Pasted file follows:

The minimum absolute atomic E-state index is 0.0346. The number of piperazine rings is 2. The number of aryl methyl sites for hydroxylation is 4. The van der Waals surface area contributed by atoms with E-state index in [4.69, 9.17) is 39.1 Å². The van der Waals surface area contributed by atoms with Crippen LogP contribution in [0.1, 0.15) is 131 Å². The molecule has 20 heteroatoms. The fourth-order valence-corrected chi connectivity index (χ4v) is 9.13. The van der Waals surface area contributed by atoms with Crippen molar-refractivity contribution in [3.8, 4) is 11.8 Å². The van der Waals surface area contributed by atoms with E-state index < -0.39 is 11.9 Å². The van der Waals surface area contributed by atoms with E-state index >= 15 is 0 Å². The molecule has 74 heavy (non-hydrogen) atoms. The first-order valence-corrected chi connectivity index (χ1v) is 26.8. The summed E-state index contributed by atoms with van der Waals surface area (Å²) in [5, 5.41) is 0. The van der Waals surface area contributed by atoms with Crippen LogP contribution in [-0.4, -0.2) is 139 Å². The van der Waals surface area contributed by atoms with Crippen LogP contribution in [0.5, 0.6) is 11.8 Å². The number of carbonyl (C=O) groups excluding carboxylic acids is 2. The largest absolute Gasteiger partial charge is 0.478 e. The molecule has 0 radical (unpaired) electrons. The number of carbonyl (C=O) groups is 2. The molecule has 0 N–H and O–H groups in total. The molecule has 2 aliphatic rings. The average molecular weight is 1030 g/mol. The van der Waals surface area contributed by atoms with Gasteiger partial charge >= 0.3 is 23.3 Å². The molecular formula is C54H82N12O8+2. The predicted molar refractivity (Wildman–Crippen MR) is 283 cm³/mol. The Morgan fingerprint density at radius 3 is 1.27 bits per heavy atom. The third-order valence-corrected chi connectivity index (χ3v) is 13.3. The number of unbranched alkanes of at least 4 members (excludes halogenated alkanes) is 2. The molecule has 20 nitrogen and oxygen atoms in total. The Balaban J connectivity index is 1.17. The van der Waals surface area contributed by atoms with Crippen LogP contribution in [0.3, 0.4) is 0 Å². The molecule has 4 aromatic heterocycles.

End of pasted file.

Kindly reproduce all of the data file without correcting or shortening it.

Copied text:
The minimum absolute atomic E-state index is 0.0346. The number of piperazine rings is 2. The number of aryl methyl sites for hydroxylation is 4. The van der Waals surface area contributed by atoms with E-state index in [4.69, 9.17) is 39.1 Å². The van der Waals surface area contributed by atoms with Crippen LogP contribution in [0.1, 0.15) is 131 Å². The molecule has 20 heteroatoms. The fourth-order valence-corrected chi connectivity index (χ4v) is 9.13. The van der Waals surface area contributed by atoms with Crippen molar-refractivity contribution in [3.8, 4) is 11.8 Å². The van der Waals surface area contributed by atoms with E-state index < -0.39 is 11.9 Å². The van der Waals surface area contributed by atoms with E-state index >= 15 is 0 Å². The molecule has 74 heavy (non-hydrogen) atoms. The first-order valence-corrected chi connectivity index (χ1v) is 26.8. The summed E-state index contributed by atoms with van der Waals surface area (Å²) in [5, 5.41) is 0. The van der Waals surface area contributed by atoms with Crippen LogP contribution in [-0.4, -0.2) is 139 Å². The van der Waals surface area contributed by atoms with Crippen LogP contribution in [0.5, 0.6) is 11.8 Å². The number of carbonyl (C=O) groups excluding carboxylic acids is 2. The largest absolute Gasteiger partial charge is 0.478 e. The molecule has 0 radical (unpaired) electrons. The number of carbonyl (C=O) groups is 2. The molecule has 0 N–H and O–H groups in total. The molecule has 2 aliphatic rings. The average molecular weight is 1030 g/mol. The van der Waals surface area contributed by atoms with Gasteiger partial charge >= 0.3 is 23.3 Å². The molecular formula is C54H82N12O8+2. The predicted molar refractivity (Wildman–Crippen MR) is 283 cm³/mol. The Morgan fingerprint density at radius 3 is 1.27 bits per heavy atom. The third-order valence-corrected chi connectivity index (χ3v) is 13.3. The number of unbranched alkanes of at least 4 members (excludes halogenated alkanes) is 2. The molecule has 20 nitrogen and oxygen atoms in total. The Balaban J connectivity index is 1.17. The van der Waals surface area contributed by atoms with Crippen LogP contribution in [0.3, 0.4) is 0 Å². The molecule has 4 aromatic heterocycles.